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In the Enchiridion, Epictetus seems suggest that goodness and badness are not “in” the world. They are “in” our reactions.

For example he says that, “Death, for instance, is not terrible, else it would have appeared so to Socrates. But the terror consists in our notion of death that it is terrible.”

What does this view amount to?

More specifically does anyone have any interpretations as to what is wrong with this quoted argument?

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    This is basically the stoic point of view . For example a normal person will panic or feel sad if he is ill . A stoic will say that there is no point in being sad or panicked . If there is a cure for your illness then take the medicine and stop complaining . If there exists no cure then your complaining is not going to change your condition . This view is one of the reasons why some would regard the stoics as emotionally very cold – shrey Nov 14 '16 at 5:32
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    Your questions about the Epictetus quote are a little vague and unclear to me. Can you make your question more specific? e.g. Can you explain why you think there is something wrong with the Epictetus argument you quoted? I'm sorry but I'm just not clear about what the question is asking, so if you can expand or be more specific it would help – GBH Nov 15 '16 at 13:59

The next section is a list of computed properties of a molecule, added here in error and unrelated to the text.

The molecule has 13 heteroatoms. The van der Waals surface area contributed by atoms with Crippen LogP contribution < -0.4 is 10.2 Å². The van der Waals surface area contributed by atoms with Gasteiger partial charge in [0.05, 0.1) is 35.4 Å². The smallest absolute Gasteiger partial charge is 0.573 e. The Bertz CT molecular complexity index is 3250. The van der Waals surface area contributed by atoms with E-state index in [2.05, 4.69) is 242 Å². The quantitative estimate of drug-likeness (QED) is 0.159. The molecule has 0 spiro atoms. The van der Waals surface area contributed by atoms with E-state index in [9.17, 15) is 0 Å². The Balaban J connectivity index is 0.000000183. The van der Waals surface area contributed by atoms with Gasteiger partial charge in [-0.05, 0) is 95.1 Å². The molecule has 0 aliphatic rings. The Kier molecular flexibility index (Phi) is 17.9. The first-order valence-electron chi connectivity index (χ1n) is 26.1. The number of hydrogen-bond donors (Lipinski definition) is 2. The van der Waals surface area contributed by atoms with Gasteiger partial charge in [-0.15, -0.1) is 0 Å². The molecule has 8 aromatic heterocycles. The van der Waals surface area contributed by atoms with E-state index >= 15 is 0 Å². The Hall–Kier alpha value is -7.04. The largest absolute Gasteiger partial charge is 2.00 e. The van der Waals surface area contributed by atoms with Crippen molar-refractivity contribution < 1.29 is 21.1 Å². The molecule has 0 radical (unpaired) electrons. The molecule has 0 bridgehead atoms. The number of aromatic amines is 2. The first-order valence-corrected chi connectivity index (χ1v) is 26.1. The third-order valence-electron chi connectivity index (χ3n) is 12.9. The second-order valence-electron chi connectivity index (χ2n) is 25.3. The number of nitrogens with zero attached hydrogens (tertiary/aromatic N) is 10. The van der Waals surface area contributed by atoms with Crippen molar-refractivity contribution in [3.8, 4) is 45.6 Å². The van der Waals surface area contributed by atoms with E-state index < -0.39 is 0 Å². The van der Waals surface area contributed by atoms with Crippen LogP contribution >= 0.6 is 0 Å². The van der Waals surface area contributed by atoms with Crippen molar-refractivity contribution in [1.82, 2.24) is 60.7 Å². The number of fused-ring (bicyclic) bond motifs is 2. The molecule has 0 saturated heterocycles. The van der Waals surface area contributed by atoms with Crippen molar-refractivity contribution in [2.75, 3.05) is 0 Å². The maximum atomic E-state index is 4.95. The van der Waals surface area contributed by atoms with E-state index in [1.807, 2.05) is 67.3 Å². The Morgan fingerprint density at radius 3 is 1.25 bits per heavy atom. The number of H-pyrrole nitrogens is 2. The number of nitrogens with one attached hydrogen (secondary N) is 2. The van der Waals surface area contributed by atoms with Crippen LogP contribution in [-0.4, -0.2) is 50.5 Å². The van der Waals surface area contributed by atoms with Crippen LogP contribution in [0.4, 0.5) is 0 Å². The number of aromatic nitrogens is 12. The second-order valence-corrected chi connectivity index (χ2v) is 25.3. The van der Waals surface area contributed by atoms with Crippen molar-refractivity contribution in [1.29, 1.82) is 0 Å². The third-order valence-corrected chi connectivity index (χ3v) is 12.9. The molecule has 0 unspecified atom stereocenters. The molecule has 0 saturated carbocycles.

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See Epicurus' Psychology and Ethics :

For Epicurus, there are some fears that are perfectly legitimate; so too are some desires. Epicurus offers a classification of desires into three types: some are natural, others are empty; and[...] Natural and necessary are those that look to happiness, physical well-being, or life itself. [...] Empty desires are those that have as their objects things designated by empty sounds, such as immortality, which cannot exist for human beings and do not correspond to any genuine need. The same holds for the desire for great wealth or for marks of fame, such as statues: they cannot provide the security that is the genuine object of the desire. Such desires, accordingly, can never be satisfied, any more than the corresponding fears — e.g., the fear of death — can ever be alleviated, since neither has a genuine referent, i.e., death as something harmful (when it is present, we do not exist) or wealth and power as salves for anxiety. Such empty fears and desires, based on what Epicurus calls kenodoxia or empty belief, are themselves the main source of perturbation and pain in civilized life, where more elementary dangers have been brought under control, since they are the reason why people are driven to strive for limitless wealth and power, subjecting themselves to the very dangers they imagine they are avoiding.

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